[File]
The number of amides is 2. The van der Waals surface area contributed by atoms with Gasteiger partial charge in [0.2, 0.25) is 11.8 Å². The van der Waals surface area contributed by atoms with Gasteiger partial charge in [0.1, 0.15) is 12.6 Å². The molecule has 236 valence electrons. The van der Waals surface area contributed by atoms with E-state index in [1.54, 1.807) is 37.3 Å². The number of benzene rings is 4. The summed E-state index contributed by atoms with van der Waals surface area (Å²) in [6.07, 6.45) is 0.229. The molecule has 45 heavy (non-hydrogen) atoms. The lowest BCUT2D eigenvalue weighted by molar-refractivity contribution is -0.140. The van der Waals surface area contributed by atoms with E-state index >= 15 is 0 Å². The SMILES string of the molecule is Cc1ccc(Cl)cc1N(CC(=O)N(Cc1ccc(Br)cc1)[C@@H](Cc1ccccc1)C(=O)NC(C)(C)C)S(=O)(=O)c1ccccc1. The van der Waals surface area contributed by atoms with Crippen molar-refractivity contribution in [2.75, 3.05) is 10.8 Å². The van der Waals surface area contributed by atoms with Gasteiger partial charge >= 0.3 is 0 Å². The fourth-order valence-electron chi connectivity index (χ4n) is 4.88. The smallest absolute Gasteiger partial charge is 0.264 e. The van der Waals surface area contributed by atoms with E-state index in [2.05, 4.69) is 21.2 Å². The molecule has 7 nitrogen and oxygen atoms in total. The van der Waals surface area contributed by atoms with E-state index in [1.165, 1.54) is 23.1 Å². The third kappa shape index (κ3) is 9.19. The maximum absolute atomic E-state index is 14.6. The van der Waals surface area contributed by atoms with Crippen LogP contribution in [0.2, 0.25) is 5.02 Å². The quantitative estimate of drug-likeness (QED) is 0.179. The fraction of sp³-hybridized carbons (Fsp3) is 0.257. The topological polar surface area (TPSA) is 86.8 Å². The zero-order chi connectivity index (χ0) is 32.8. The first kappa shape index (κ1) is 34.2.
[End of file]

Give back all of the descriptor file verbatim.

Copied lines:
The number of amides is 2. The van der Waals surface area contributed by atoms with Gasteiger partial charge in [0.2, 0.25) is 11.8 Å². The van der Waals surface area contributed by atoms with Gasteiger partial charge in [0.1, 0.15) is 12.6 Å². The molecule has 236 valence electrons. The van der Waals surface area contributed by atoms with E-state index in [1.54, 1.807) is 37.3 Å². The number of benzene rings is 4. The summed E-state index contributed by atoms with van der Waals surface area (Å²) in [6.07, 6.45) is 0.229. The molecule has 45 heavy (non-hydrogen) atoms. The lowest BCUT2D eigenvalue weighted by molar-refractivity contribution is -0.140. The van der Waals surface area contributed by atoms with E-state index >= 15 is 0 Å². The SMILES string of the molecule is Cc1ccc(Cl)cc1N(CC(=O)N(Cc1ccc(Br)cc1)[C@@H](Cc1ccccc1)C(=O)NC(C)(C)C)S(=O)(=O)c1ccccc1. The van der Waals surface area contributed by atoms with Crippen molar-refractivity contribution in [2.75, 3.05) is 10.8 Å². The van der Waals surface area contributed by atoms with Gasteiger partial charge >= 0.3 is 0 Å². The fourth-order valence-electron chi connectivity index (χ4n) is 4.88. The smallest absolute Gasteiger partial charge is 0.264 e. The van der Waals surface area contributed by atoms with E-state index in [2.05, 4.69) is 21.2 Å². The molecule has 7 nitrogen and oxygen atoms in total. The van der Waals surface area contributed by atoms with E-state index in [1.165, 1.54) is 23.1 Å². The third kappa shape index (κ3) is 9.19. The maximum absolute atomic E-state index is 14.6. The van der Waals surface area contributed by atoms with Crippen LogP contribution in [0.2, 0.25) is 5.02 Å². The quantitative estimate of drug-likeness (QED) is 0.179. The fraction of sp³-hybridized carbons (Fsp3) is 0.257. The topological polar surface area (TPSA) is 86.8 Å². The zero-order chi connectivity index (χ0) is 32.8. The first kappa shape index (κ1) is 34.2.